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Flashcards in Micro: bacterial Infection Deck (34):

Major virulence factor of Staph epidermidis

Biofilm formation


Most common microbe in skin infections

S. aureus


Honey crusted lesions

-caused by S aureus and S. pyogenes


Cause of Scalded Skin Syndrome.

Exfoliative toxins produced by S. aureus
-usually infants and IC elderly patients
-mortality of the disease is due to dehydration and secondary infection


Cause of bullous Impedigo

Exfoliative toxins produced by S. aureus
-localized form of Scalded Skin Syndrome


Cause of Toxic Shock Syndrome and its general pathogenesis.

TSST-1 superantigen toxin released by S. aureus
-toxin induces massive immune response leading to fever, hypotension and shock, macular erythematous rash
-eventual multiple system organ failure from the shock


Major cause of cellulitis

S. pyogenes infection of subcutaneous tissue
-following some type of skin trauma


Describe the 3 types of Necrotizing Fasciitis

Type 1: polymicrobial, at least 1 anaerobe along with more than 1 facultative bacteria
Type 2: S. pyogenes w/ or w/o S. aureus
Type 3: Gas gangrene caused by Clostridium perfringens


Diagnostic feature of Necrotizing Fasciitis noted on physical exam.

Pain that is disproportionate to the appearance of the infected area.


Cause of Scarlet Fever

Complication of pharyngitis caused by S. pyogenes
-result of damage caused by pyrogenic exotoxins


Which S. pyogenes exotoxins can cause a Toxic Shock-like Syndrome?

Spe A and Spe C
-both are considered superantigens that can induce a massive immune response


Cause of Erysipelas

Butterfly pattern bright red rash appears on the face with raised borders due to a superficial skin reaction to the S. pyogenes exotoxin.
-there is notable lymphadenopathy


Major causative agent of acne and the pathogenesis of the lesions.

Propionibacterium acnes
-excessive sebum production by hormones causes increased bacterial growth and recruitment of WBCs resulting in inflammation and pimples


Causative agent of Hansen Disease and the two types.

Mycobacterium leprae
1. With good cell mediated immunity (CMI): tuberculoid leprosy
2. With poor CMI: lepromatous leprosy


Describe the presentation of Tuberculoid leprosy.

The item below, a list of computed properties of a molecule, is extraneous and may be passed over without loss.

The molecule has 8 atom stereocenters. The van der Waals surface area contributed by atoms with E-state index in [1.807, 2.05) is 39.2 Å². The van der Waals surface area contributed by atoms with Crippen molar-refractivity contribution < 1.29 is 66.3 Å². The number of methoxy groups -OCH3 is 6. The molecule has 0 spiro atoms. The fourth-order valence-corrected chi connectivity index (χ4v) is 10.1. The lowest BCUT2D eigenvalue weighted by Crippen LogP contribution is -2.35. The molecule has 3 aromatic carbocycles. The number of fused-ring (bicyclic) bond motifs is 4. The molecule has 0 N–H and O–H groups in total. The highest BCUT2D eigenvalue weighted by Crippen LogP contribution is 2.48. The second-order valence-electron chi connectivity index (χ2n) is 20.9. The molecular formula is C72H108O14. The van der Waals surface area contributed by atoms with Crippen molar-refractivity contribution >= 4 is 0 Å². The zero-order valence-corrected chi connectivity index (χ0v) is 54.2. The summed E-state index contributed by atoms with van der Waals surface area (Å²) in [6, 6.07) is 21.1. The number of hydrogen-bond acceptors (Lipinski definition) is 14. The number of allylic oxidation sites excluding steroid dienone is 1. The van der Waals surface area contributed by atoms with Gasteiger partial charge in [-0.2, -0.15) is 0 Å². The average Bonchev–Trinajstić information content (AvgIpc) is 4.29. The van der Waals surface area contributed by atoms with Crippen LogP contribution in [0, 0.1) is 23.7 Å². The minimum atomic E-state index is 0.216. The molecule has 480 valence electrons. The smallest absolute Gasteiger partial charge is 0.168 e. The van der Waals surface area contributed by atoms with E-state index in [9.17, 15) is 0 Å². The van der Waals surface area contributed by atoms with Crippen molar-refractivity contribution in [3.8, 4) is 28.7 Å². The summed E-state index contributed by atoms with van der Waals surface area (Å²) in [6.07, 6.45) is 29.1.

Dry, blotchy, red patch lesion with associated nerve damage leading to sensation loss


Describe the presentation Lepromatous leprosy.

Skin thickens and nodules form. Thickening of nostrils, ears, and cheeks with possible destruction of the nasal septum.


Fish tank granuloma.

Small papule caused by infection of Mycobacterium marinum. Microbe enters thru a break in the skin.


Folliculitis after spending time in a hot tub.

Pseudomonas a.


Characteristic ulcerated skin lesion when a Pseudomonas a. infection enters the bloodstream.

Ecthyma Gangrenosum


Painless black eschar

Cutaneous Anthrax
-caused by B. anthracis


Describe the anthrax toxin.

PA is present with either EF or LF (not both)
1. Protective Antigen (PA): binds cell membrane and mediates endocytosis of EF or LF

2. Edema Factor (EF): activates adenylate cyclase increasing cAMP and disrupting water homeostasis

3. Lethal Factor (LF): induces cellular apoptosis


Unique structural feature of B. anthracis

Glutamic acid capsule


Virulence factors of N. meningitidis



Lab test to differentiate the two major Neisseria species.

meningitidis metabolizes maltose and glucose
gonorrhoaea metabolisms only glucose


Complication of Meningococcemia caused by N. meningitidis.

Waterhouse-Friderichsen syndrome
-bilateral hemorrhage of the adrenal glands causing coma and death


Copper colored rash over entire body.

Sequelae of secondary Syphilis (Treponema pallidum)


Describe the progression of Lyme Disease

Infection by Borrelia burgdorferi
1. Stage 1: erythema migrans (bullseye rash at tick bite site)
2. Stage 2: arthritis, fatigue, Bell Palsy, meningitis, peripheral neuropathy, AV node block
3. Stage 3: chronic arthritis, encephalopathy


Pathogenesis of Rocky Mountain Spotted Fever.

Rickesttsia rickettsii infects phagocytes
-spreads to vascular endothelium where it infects the endothelial cells
-causes a rash that begins on the hands and feet and spreads inward toward the trunk (cenTRIPETAL spread)
-vector is a tick


Pathogenesis of Scrub Typhus.

Orientia tsutsugamushi infects endothelial cells causing an itchy rash that starts on the trunk and spreads to the extremities (cenTRIFUGAL spread)


Pathogenesis of Gas Gangrene

Clostridium perfringens infects a deep cut
-bacteria use alpha toxin (lecithinase) which breaks down lipid cell membranes primarily in muscle cells
-also produces gas bubbles leading to a crepitus sound noted on physical exam
-considered a form of necrotizing fasciitis so the presentation will be pain out of proportion to the appearance of the lesions


Infectious agent causing a lesion, by gram positive rod, after coming into contact with contaminated meat or animals.

Erysipelothrix rhusiopathiae


Wound exposed to salt water.

Vibrio vulnificus
-can cause systemic disease with a 50% mortality rate if untreated


Describe the pathogenesis of Cat Scratch Fever.

Infection by Bartonella henselae
-bacteria grow intracellular causing inflammatory reaction
-in IC patients can progress to Bacillary Angiomatosis with cutaneous papules resembling Kaposi sarcoma


Bi-polar staining and bone pain.

Infection with Pasteurella multocida
-usually from dog or cat bite
-infection causes osteomyelitis